This is a story about how to get a child’s attention, or a journalist‘s, or that of anyone else with a good bullshit detector.
Blocking software (or censorware, as it is known in some circles) is software designed to prevent access to sites offering certain kinds of content. Most blocking software allows users to target content by category, allowing more access to, say, firearms-related sites and less access to, say, sites with sexual material.
Beyond that, however, anyone using blocking software delivers themselves unto the software company, which hass vays off making you stop Veb-surfing. Most blocking software shields from prying eyes the list of sites it actually blocks. After all, if that list were visible, it would make a great Internet travel itinerary for those you’re trying to protect, typically children.
If you do get a look at the blocked-site list, however, you‘ll find that much censorware far oversteps its stated objective, i.e., protecting children from objectionable content. For instance, CyberPatrol, a product offered by the charming people at Mattel (the El Segundo–based home of Barbie and, as Seal Press will tell you, of a pack of nasty lawyers), blocks access not only to naughty pictures and hate sites but also to the quilting club at Carnegie-Mellon University, journalism-related Usenet groups, and information on such hot-button topics as chess and Chinese food.
We know this not because Mattel told us so, but because two intrepid hackers unraveled the secrets of CyberPatrol with a program they called ”cphack.“ Cphack was designed to reveal the list of blocked sites that Mattel didn’t want you to see. The hackers were operating in the tradition of censorware infiltration inaugurated by Seattleite Bennett Haselton against Solid Oak, the lovely folk whose Cybersitter software targeted such obvious enemies of the people as the National Organization for Women. Haselton manages the peacefire.org site, dedicated to unraveling censorware and otherwise supporting the right of young people not to be kept stupid for their own good.
The hack of CyberPatrol revealed that Mattel may have been concerned with shielding not only racy zones but, perhaps, grounds for defective-product lawsuits. The people behind the list of blocked sites were stunningly incompetent (though not more so than many of their competitors); up to 50 percent of the sites were 404 (not found). CyberPatrol blocked one guy‘s resume. It blocked a sheet-music publisher, for god’s sake.
And when Mattel got pissed off at the hackers, it blocked their site, too. And then Mattel filed a lawsuit. And then — oh, you‘ll love this — the aforementioned pack of lawyers whipped out what many who saw it took to be a subpoena via e-mail (a first, by the way) demanding that all who had a copy of cphack not only remove it from their sites but also supply Mattel with a log of who had downloaded it from them. Included in this subpoena spam, among other folk, was a journalist, Wired’s Declan McCullagh, who had merely sent out an e-mail with a list of sites mirroring the blocked-site information. Mattel now claims that the communiques were not subpoenas but ”notices“; one suspects that they realized you can‘t serve a subpoena electronically. The original language, however, strongly suggested that the ”notice“ was meant to carry the force of an honest-to-God subpoena.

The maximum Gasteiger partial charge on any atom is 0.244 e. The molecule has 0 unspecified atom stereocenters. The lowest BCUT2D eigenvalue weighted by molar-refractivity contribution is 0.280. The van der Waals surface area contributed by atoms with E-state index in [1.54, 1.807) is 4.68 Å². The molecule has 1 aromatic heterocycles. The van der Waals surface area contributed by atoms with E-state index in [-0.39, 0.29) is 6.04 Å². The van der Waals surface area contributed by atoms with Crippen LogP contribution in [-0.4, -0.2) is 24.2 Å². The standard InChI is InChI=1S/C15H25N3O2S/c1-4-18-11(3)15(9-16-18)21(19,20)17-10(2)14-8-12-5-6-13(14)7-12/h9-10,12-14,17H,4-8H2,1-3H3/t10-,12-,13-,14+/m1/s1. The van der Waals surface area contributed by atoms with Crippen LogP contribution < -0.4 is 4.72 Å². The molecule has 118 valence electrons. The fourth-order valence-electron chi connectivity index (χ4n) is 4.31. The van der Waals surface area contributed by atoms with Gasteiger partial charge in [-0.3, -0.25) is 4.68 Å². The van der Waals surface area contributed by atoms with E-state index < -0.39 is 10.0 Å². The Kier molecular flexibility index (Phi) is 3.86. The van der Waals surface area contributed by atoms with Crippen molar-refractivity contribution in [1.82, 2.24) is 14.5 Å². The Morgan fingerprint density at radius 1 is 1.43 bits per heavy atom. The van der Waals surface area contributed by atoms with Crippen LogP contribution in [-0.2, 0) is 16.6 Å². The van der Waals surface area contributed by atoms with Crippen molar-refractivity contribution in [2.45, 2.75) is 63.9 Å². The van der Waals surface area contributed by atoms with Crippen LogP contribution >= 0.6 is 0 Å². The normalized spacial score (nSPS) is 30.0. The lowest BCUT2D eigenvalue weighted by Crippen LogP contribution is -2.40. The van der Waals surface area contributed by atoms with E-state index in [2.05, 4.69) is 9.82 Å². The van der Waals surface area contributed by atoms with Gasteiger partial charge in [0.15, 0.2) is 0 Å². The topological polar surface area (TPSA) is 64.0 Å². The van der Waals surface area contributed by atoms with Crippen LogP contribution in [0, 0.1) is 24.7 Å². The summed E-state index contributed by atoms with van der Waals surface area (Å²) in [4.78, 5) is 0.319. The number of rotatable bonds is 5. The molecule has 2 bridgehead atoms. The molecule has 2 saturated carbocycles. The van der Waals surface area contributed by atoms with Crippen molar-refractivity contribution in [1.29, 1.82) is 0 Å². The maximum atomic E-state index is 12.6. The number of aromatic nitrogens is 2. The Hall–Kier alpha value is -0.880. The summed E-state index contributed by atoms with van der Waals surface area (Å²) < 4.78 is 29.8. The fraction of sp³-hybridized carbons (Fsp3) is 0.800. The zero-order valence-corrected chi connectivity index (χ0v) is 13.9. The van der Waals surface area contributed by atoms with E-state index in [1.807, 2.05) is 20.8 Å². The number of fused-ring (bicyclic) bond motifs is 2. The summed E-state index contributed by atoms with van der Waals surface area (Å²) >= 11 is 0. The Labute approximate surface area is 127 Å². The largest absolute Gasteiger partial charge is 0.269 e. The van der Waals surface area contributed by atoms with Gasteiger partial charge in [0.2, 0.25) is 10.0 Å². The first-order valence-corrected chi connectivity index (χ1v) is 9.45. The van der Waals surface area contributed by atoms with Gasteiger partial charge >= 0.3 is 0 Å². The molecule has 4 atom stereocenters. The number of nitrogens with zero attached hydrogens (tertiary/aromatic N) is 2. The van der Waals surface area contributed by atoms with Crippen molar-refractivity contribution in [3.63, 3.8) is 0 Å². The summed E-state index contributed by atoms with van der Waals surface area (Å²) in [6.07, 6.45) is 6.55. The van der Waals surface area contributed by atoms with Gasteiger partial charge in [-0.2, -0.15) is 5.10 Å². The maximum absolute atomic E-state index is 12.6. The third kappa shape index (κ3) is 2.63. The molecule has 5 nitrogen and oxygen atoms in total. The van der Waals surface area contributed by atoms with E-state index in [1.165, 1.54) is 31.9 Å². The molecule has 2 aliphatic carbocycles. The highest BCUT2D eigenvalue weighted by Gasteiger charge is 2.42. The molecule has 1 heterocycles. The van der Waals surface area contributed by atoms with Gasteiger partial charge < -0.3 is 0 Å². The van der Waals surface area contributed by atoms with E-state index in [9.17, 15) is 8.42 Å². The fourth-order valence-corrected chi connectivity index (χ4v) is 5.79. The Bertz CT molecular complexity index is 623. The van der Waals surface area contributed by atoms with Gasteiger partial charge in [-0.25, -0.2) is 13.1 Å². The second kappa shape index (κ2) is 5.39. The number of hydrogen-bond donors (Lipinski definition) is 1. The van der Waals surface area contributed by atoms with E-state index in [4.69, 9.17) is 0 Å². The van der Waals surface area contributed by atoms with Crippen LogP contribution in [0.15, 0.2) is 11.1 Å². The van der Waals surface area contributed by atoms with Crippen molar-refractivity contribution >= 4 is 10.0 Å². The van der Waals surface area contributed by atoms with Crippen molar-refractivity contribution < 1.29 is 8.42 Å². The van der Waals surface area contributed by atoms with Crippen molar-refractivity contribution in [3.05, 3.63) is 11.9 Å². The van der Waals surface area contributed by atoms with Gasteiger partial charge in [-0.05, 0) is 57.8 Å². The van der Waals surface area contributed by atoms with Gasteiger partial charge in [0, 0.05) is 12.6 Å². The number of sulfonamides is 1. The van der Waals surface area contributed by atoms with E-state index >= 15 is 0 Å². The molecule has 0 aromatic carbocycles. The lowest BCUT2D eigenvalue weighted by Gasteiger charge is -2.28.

Mattel went on to ”acquire“ cphack and threaten all mirror sites with contempt of court. The acquisition was accomplished by threatening the two hackers with utter legal mayhem if they didn’t sell the rights for $1 or so; the hackers, being by nature mathematicians and not legal guinea pigs, rolled over. Since Mattel bought cphack itself, mirror sites could also be sued for infringing Mattel‘s copyright in the software that was used to back the company’s program!
At last report, the ACLU and Peacefire continued to press the case. And the plot thickens: The two hackers published cphack and its documenting essay (also sold to Mattel) as GPL — general public license, a fairly new legal structure that automatically transfers rights to anyone who chooses to use the program andor publish the essay. This is totally new legal territory, and there‘s no way of knowing if it will hold up in court.
In the words of Daffy Duck, ”You do realize, this means war.“ Free speech, baby. Mattel’s lawyers want you to believe that access to the list of censored sites would violate Mattel‘s copyright and, now, its ownership of a program (cphack) that the company neither created nor purchased. But, Mattel’s lawsuit violates the hackers‘ freedom of speech. Its subpoena (at least as served on Declan McCullagh) violates freedom of the press. Its software violates your right to make informed decisions on behalf of your child, once you become a CyberPatrol customer.
If you really want to manage your kids’ access to the Internet, I have a sure-fire technology for you: a chair. Pull one up to the desk and sit with your child. Look at sites together. Talk. Keep talking. The cure for offensive speech is not a gag, legal or technological; it‘s more and better speech. The cure for cybertrash isn’t barring access; it‘s opening your own lines of communication.
In fact, I have a great communication channel for you to open right now. Go to www.openpgp.netcensorshipindex2.html and pick one of the many listed mirror sites to see how the Mattel hack was done and what the explorers found — information Mattel really, really doesn’t want you to read. Mattel is suing the socks off a lot of people so you can‘t read it, after all — and if there’s anything we learned as kids, it‘s that the stuff that freaks out grown-ups, be it naked pictures or nasty lawyers, is probably worth paying attention to.